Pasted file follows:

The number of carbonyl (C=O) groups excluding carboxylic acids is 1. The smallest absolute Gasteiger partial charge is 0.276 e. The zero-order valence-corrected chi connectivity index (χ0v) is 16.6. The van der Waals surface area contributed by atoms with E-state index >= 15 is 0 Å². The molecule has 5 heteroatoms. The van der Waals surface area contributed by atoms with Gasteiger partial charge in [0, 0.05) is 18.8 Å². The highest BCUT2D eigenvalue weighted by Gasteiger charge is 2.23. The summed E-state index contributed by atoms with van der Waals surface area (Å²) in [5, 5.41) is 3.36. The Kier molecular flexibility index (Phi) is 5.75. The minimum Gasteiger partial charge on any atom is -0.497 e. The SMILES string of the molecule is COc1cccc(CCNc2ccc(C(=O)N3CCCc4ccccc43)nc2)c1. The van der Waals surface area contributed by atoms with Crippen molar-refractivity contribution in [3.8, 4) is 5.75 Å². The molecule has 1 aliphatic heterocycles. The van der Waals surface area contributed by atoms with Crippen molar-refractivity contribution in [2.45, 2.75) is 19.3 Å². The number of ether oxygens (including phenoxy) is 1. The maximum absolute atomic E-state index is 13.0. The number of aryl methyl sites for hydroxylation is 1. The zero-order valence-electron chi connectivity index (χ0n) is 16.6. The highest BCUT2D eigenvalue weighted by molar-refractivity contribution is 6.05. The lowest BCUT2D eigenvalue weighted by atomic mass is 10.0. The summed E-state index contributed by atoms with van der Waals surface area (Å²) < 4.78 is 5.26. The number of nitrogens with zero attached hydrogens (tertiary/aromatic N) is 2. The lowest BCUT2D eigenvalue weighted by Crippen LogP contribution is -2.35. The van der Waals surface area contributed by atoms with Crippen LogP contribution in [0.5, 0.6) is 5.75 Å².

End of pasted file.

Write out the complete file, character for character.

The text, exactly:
The number of carbonyl (C=O) groups excluding carboxylic acids is 1. The smallest absolute Gasteiger partial charge is 0.276 e. The zero-order valence-corrected chi connectivity index (χ0v) is 16.6. The van der Waals surface area contributed by atoms with E-state index >= 15 is 0 Å². The molecule has 5 heteroatoms. The van der Waals surface area contributed by atoms with Gasteiger partial charge in [0, 0.05) is 18.8 Å². The highest BCUT2D eigenvalue weighted by Gasteiger charge is 2.23. The summed E-state index contributed by atoms with van der Waals surface area (Å²) in [5, 5.41) is 3.36. The Kier molecular flexibility index (Phi) is 5.75. The minimum Gasteiger partial charge on any atom is -0.497 e. The SMILES string of the molecule is COc1cccc(CCNc2ccc(C(=O)N3CCCc4ccccc43)nc2)c1. The van der Waals surface area contributed by atoms with Crippen molar-refractivity contribution in [3.8, 4) is 5.75 Å². The molecule has 1 aliphatic heterocycles. The van der Waals surface area contributed by atoms with Crippen molar-refractivity contribution in [2.45, 2.75) is 19.3 Å². The number of ether oxygens (including phenoxy) is 1. The maximum absolute atomic E-state index is 13.0. The number of aryl methyl sites for hydroxylation is 1. The zero-order valence-electron chi connectivity index (χ0n) is 16.6. The highest BCUT2D eigenvalue weighted by molar-refractivity contribution is 6.05. The lowest BCUT2D eigenvalue weighted by atomic mass is 10.0. The summed E-state index contributed by atoms with van der Waals surface area (Å²) < 4.78 is 5.26. The number of nitrogens with zero attached hydrogens (tertiary/aromatic N) is 2. The lowest BCUT2D eigenvalue weighted by Crippen LogP contribution is -2.35. The van der Waals surface area contributed by atoms with Crippen LogP contribution in [0.5, 0.6) is 5.75 Å².